Leading article: Cause for excitement, hope - and also caution

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The Independent Online

The news that a team at the Oregon National Primate Research Centre has created dozens of cloned embryos from a 10-year-old rhesus macaque monkey will be read with interest across the scientific world. This is the first time scientists have been able to create embryonic cloned embryos using the DNA of an adult primate.

Such research has great significance. Scientists have successfully cloned several types of animals over the past decade, ranging from sheep to dogs. But before now it had never been done successfully with primates. Scientists will be eager to study Dr Mitalipov's techniques to see if they can be applied to human embryos, which are genetically similar to those of primates.

Success in human embryo cloning has been elusive. Claims from a South Korean laboratory in 2004 proved to be fraudulent. The one other documented example of a human embryonic clone died after a few days. And the work has not so far been replicated. But this latest research, which will be published in Nature this month, seems to promise a breakthrough.

This has exciting medical implications. It could open the door to the next stage of therapeutic cloning; the creation of stem cells for tissue, muscle and nerve transplants that will not be rejected because they will be made from the same DNA as the patient. People suffering from Parkinson's, Alzheimer's, heart disease, diabetes and spinal cord injuries could all potentially benefit.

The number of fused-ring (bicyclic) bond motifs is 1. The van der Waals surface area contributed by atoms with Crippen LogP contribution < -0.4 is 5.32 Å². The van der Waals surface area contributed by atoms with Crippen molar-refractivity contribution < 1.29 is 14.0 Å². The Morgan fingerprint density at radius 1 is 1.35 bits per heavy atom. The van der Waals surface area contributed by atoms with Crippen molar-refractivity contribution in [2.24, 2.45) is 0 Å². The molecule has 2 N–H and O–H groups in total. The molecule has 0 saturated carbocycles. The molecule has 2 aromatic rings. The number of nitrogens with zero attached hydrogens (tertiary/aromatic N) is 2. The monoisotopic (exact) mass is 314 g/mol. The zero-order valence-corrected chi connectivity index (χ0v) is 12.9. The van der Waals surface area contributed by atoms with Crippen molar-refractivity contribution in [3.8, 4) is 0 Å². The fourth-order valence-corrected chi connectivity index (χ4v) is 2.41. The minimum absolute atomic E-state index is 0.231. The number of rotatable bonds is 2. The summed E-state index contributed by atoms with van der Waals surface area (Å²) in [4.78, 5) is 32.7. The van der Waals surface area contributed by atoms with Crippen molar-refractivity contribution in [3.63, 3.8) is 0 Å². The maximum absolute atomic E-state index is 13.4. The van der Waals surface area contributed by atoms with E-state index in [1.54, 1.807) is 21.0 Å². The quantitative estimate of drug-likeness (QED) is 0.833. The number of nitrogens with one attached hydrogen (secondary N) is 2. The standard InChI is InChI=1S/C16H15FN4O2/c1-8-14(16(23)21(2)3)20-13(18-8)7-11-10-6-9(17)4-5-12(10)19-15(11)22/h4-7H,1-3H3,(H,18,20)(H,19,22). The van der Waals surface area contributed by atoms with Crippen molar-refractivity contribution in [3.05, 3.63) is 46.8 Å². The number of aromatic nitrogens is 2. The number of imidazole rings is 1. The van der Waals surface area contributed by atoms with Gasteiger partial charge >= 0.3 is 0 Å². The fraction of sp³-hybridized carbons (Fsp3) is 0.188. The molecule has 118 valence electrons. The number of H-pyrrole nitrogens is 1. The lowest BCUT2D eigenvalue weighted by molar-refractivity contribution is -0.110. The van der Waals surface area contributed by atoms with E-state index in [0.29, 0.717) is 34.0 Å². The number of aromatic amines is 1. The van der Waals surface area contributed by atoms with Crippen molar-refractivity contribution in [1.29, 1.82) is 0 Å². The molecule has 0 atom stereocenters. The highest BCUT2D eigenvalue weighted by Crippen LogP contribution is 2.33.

But it also raises familiar ethical questions, in particular the spectre of human reproductive cloning. Attempts by the Oregon institute to produce live cloned primate births have failed. Embryos were implanted in the womb of 50 surrogate macaque mothers with no success. But there is still optimism among scientists that reproductive cloning of primates is possible. Some point to the fact that it took 277 attempts to create Dolly, the cloned sheep. But the flip-side of this optimism is that, if proved correct, it could help a maverick scientist to produce a cloned baby.

Creating human clones would raise a whole host of difficult moral questions. But the most powerful argument against the practice is that it would be inhumane to the cloned baby. Cloned animals have not been healthy specimens, with most suffering from genetic defects. As one of the "creators" of Dolly, Professor Ian Wilmut, has argued, cloning human beings would be dangerous and irresponsible.

How can we prevent this from happening? One of the suggestions in a United Nations report released yesterday is an international ban on all human cloning. Efforts to develop an international framework of regulation would be welcome. At the moment there is a serious risk that an unscrupulous scientist could exploit the different levels of legal protection that exist in different countries. But a total ban would be going too far because it would end cloning research by reputable scientists for purely therapeutic purposes.

Britain is at the forefront of cloning technology. Here, therapeutic cloning for stem-cell research is permitted under licence, but it is illegal to implant a cloned human embryo in a woman's womb. That is a sensible balance – and one that ought to be adopted internationally.

Reproductive human cloning is certainly a worrying prospect. But that is not a reason to fear or deprecate research of the sort that is taking place in Oregon. Nor is it an excuse for panic. Rather, it reinforces the need to build legal safeguards in our societies against the unethical application of these fascinating new scientific techniques.

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